David Miller came to North Lawrence from Indiana prior to 1860 and purchased farm lands near Mud Creek. They were living on their farm during the Quantrill raid of Lawrence. One of Mr. Miller's daughters was Maria Elizabeth (Miller) Tyson. Among the first settlers north of the river were: John Morehead, a Kentuckian, who opened the first traders' store; Dr. G. J. Tallman, from Ohio; C. F. Saum, a carpenter from Ohio; Thomas McCage, a merchant from New York; O. H. Mitchell, a carpenter; M. H. Berry, who operated a bowling alley; Isaac Tibbets, a grocer; W. H. H. Whitney; T. S. Murray; Peter Laptad, and others.

In a treaty between the United States and the Delaware Indians, ratified on August 22, 1860, the government granted to Sarcoxie, Chief of the Turtle Band, approximately 320 acres including the greater part of the site of North Lawrence. All of this land was transferred to Charles Robinson, Robert S. Stevens, and William A. Simpson by Sarcoxie and War-me-mar-o-qua, his wife, on November 2, 1861. Almost immediately afterwards, the tract was broken up by the transfer of a strip of land to the Eastern Division of the Kansas Pacific Railroad Company, and other smaller sales to settlers who had moved to the community.

The first Post Office was established in 1862 under the name of "Jefferson." The first Postmaster

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was Charles F. Saum. The name "Jefferson" probably came from the fact that the community at that time was located in Jefferson County. The postoffice building in 1865 was located at the north end of the then steel truss bridge on the east side of Bridge Street. That location at the present time is in the river channel, about the middle and somewhat to the east of the present concrete bridge.

As was true of similar struggling communities, transportation to and from shopping centers was quite a problem for the people of North Lawrence in its early existence. Hence, the 1860's found the area copiously served by many small shops and stores to meet the more immediate needs of the residents. The principal business streets were Bridge Street and Locust Street. The largest store was Dicker's on the corner of Locust and North Seventh Streets. Here you could buy almost anything from groceries to harness. Hislop's Grocery was on the southeast corner of North Fifth and Lyons Streets. Wiedman's Grocery was located at Lake Street and North Seventh Street. O. M. Searles operated his barber shop on Bridge Street. A. L. Carey operated a grocery store on Bridge Street, across the street from the present location of the Union Pacific Freight Depot. John Shields operated a meat market on the northeast corner of Locust and North Seventh Streets. Lindley's Drug Store was located on the southeast corner of Locust and North Fifth Streets. "First and last Chance" was on the east side of North Seventh Street at the

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city limits. While some of these businesses were established in the 70's and 80's, most were in operation during the early sixties.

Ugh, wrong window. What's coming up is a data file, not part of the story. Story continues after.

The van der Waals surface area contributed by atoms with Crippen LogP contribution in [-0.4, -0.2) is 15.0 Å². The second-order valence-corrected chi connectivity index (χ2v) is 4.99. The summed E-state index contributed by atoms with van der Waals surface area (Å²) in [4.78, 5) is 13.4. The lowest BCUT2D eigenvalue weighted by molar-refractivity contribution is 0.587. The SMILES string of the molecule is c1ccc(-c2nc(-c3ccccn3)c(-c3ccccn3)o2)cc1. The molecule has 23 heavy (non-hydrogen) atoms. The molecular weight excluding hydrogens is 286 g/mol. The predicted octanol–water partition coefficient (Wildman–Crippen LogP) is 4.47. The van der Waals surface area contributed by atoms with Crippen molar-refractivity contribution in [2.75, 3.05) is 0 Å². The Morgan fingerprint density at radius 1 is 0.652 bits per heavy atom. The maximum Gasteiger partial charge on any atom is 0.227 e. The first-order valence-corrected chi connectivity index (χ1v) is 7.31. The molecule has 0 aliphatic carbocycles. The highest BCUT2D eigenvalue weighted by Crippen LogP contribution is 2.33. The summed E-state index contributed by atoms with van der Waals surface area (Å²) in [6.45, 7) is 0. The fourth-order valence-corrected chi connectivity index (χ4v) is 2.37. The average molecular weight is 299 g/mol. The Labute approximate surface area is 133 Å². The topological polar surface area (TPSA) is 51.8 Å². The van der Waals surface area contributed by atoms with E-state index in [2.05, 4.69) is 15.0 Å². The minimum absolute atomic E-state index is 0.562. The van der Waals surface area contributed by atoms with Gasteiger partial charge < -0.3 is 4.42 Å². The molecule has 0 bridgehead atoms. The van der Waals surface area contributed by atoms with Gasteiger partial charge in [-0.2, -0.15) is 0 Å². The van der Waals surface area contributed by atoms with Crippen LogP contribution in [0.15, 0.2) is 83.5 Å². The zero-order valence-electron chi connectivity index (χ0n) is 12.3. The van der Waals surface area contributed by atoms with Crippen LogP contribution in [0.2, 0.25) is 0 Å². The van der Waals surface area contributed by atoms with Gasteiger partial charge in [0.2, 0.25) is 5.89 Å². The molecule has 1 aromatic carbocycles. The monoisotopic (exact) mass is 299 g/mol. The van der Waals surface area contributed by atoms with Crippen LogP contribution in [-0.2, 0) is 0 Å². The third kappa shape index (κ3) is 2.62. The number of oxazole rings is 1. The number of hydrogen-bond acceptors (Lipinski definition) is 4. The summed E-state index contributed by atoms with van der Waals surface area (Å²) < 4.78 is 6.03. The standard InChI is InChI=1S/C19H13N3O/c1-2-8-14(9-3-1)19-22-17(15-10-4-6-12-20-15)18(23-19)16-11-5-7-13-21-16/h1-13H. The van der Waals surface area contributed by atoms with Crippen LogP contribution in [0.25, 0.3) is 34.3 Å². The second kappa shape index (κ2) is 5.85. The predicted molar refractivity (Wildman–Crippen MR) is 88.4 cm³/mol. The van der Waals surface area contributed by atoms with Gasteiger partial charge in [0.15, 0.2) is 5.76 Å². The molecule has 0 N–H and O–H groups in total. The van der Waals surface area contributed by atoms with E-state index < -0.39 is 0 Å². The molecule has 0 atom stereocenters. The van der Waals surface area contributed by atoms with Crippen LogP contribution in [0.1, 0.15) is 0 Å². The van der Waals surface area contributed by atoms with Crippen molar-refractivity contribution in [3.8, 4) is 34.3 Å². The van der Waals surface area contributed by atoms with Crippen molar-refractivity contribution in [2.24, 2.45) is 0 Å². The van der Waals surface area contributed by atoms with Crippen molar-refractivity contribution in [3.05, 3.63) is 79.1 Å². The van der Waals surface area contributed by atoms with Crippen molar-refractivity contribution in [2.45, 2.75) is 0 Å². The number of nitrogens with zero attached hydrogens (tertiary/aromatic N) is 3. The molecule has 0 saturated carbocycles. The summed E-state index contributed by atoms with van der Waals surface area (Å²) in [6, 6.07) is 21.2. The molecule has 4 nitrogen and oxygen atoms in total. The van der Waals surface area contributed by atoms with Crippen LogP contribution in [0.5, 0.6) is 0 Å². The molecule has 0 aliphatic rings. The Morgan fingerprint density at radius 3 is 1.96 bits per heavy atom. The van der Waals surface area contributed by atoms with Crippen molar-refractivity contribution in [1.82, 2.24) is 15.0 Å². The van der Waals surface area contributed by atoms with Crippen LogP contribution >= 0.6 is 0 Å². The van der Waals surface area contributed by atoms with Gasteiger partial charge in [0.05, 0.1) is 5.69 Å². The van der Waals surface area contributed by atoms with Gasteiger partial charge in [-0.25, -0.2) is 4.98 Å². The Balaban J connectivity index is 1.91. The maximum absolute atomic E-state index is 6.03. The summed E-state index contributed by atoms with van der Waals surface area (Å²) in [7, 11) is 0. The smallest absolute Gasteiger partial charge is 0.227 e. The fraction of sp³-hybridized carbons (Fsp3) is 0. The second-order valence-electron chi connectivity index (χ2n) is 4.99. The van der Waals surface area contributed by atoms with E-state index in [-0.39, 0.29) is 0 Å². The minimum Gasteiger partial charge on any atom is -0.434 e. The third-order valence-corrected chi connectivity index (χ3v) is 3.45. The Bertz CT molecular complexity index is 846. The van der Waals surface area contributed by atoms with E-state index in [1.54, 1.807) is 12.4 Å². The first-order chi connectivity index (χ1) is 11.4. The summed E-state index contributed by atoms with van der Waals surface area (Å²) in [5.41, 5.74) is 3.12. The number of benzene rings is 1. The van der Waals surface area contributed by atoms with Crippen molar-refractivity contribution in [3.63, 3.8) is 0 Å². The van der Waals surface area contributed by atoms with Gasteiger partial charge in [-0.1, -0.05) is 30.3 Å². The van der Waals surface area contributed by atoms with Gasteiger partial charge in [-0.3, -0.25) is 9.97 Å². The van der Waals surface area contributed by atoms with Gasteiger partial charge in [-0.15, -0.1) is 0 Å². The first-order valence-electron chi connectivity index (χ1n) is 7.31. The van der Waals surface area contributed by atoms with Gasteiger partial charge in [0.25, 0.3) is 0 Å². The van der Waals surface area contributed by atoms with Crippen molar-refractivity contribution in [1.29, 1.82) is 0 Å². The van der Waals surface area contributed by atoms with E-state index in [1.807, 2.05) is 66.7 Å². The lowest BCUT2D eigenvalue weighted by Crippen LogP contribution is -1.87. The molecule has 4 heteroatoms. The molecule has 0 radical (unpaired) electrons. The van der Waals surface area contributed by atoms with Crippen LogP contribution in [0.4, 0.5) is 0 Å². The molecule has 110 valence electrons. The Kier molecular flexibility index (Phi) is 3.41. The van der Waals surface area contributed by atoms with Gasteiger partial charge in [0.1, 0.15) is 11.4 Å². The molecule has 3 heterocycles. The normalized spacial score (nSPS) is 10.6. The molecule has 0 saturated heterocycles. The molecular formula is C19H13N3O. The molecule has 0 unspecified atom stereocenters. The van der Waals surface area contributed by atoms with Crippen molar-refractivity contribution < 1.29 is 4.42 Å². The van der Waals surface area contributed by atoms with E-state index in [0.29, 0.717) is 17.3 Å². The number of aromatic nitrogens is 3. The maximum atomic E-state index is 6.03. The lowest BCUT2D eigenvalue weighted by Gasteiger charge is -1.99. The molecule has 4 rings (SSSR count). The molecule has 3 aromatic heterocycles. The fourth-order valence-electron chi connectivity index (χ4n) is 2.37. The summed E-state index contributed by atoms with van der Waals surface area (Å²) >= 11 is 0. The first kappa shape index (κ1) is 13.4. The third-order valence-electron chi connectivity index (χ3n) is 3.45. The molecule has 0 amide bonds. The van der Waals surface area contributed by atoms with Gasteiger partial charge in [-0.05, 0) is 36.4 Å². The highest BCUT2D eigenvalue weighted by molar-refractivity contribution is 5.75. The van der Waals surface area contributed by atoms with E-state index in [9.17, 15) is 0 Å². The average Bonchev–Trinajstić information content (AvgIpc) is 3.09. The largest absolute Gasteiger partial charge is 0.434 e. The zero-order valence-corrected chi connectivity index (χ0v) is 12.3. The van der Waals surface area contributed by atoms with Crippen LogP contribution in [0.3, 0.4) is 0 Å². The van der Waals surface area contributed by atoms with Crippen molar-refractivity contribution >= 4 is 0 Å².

The Townsite of Lawrence appeared to be one of the principal targets of Southern sympathizers, perhaps primarily because it originally was organized to bolster the chances of Kansas remaining a free state in the event of civil war which already was on the horizon. Hence, all of the vengeance was heaped upon it, while North Lawrence escaped entirely the disastrous effects of both the raid by Sheriff Jones in 1856 and Quantrill's raid of August 21, 1863. Although members of Quantrill's party did ford the river to North Lawrence to forage food and fresh horses, so far as is known, no buildings were burned and no lives were lost. On the contrary, the entire business section and many of the residences of Lawrence were burned to the ground. About lS0 lost their lives, and the Townsite was left prostrate.

On September 6, 1863, the Rev. William Aiken Starrett was called from the vicinity of Pittsburgh, Pennsylvania to become pastor of the old school of the Presbyterian Church at Lawrence. He occupied the pulpit until 1870. During the residence of Rev. Starrett he was a member of the Board of Regents of the University, and also later served as Editor of the Lawrence Daily Journal. Although Rev. Starrett's major interest was religion, he also was adept as a builder. He supervised the construction of the First Presbyterian

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Church in 1866 and built several of the first buildings of the Kansas University. His father and his grandfather had been contractors around Pittsburgh, and there seemed to be a strong urge to follow in their footsteps. In 1865 he built a large stone home in North Lawrence on a tract of twenty acres of walnut timber. (When the city was plotted, this became known as the "Walnut Park Addition.") The irregular sand stones were quarried near Mud Creek and each stone was charted and numbered for the convenience of the stone masons before construction began. The two-story stone house consisted of fourteen rooms with full basement, slate roof, copper guttering, and other features which put the structure in a class by itself at that time. The house was torn down in the late 1940's and a part of the stone was used in the construction of another residence on the northeast corner of Lyons and North Fourth Streets.